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PW 1624 Disentangling age–gender interactions associated with risks of fatal and non-fatal road traffic injuries in the sultanate of oman
  1. Amira Al-Aamri1,
  2. Sabu Padmadas1,2,
  3. Li-Chun Zhang1,3,
  4. Abdullah Al-Maniri4
  1. 1Department of Social Statistics and Demography, University of Southampton, UK
  2. 2Centre for Global Health, Population, Poverty and Policy, University of Southampton, UK
  3. 3Southampton Statistical Sciences Research Institute, University of Southampton, UK
  4. 4Studies and Research Department, Oman Medical Specialty Board, Sultanate of Oman


Objective Road traffic injuries (RTIs) are the leading cause of disability-adjusted life years lost in Oman, Saudi Arabia and United Arab Emirates. Injury prevention strategies often overlook the interaction of individual and behavioural risk factors in assessing the severity of RTI outcomes. The aim of this analysis is to undertake a systematic investigation of the underlying interactive effects of age and gender on the severity of fatal and non-fatal RTI outcomes in the Sultanate of Oman.

Methods This study was based on 35 785 registered incidents: of these, 10.2% fatal injuries, 6.2% serious, 27.3% moderate, 37.3% mild injuries and 19% only vehicle damage but no human injuries. We applied a generalised ordered logit regression to estimate the effect of age and gender on RTI severity, controlling for risk behaviours, personal characteristics, vehicle, road, traffic, environment conditions and geographical location.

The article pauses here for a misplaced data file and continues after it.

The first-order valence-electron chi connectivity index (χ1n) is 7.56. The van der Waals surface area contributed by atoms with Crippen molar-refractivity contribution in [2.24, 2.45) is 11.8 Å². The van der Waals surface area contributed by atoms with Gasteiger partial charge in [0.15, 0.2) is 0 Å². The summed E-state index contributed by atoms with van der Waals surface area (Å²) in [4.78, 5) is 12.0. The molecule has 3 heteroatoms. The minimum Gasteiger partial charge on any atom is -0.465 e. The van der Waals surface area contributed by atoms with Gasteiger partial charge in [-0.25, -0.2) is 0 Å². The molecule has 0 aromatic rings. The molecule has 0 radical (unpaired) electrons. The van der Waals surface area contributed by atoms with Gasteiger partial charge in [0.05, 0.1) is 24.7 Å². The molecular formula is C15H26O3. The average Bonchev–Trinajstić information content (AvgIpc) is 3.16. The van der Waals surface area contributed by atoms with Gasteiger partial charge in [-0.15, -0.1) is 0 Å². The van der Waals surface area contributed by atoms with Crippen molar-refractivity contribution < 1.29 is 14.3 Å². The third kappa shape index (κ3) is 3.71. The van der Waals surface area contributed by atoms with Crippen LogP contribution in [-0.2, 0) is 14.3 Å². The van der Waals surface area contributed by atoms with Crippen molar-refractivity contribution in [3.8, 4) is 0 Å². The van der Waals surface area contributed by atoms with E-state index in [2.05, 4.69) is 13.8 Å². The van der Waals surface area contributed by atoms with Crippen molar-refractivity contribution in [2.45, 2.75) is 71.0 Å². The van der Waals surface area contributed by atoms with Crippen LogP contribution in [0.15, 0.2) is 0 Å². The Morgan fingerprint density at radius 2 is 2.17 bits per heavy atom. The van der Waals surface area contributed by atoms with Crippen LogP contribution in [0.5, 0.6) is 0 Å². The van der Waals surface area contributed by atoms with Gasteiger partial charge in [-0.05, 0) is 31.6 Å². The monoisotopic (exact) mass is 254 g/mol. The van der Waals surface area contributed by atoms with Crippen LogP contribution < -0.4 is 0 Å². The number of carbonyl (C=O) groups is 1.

Findings The most dominant group at risk of all types of RTIs was young male drivers. The probability of severe incapacitating injuries was the highest for drivers aged 25–29 (26.6%) years, whereas the probability of fatal injuries was the highest for those aged 20–24 (26.9%) years. Analysis of three-way interactions of age, gender and causes of crash show that overspeeding was the primary cause of different types of RTIs. In particular, the probability of fatal injuries among male drivers attributed to overspeeding ranged from 3%–6% for those aged 35 years and above to 13.4% and 17.7% for those aged 25–29 years and 20–24 years, respectively.

Conclusions The high burden of severe and fatal RTIs in Oman was primarily attributed to overspeed driving behaviour of young male drivers in the 20–29 years age range. Our findings highlight the critical need for designing early gender-sensitive road safety interventions targeting young male and female drivers.

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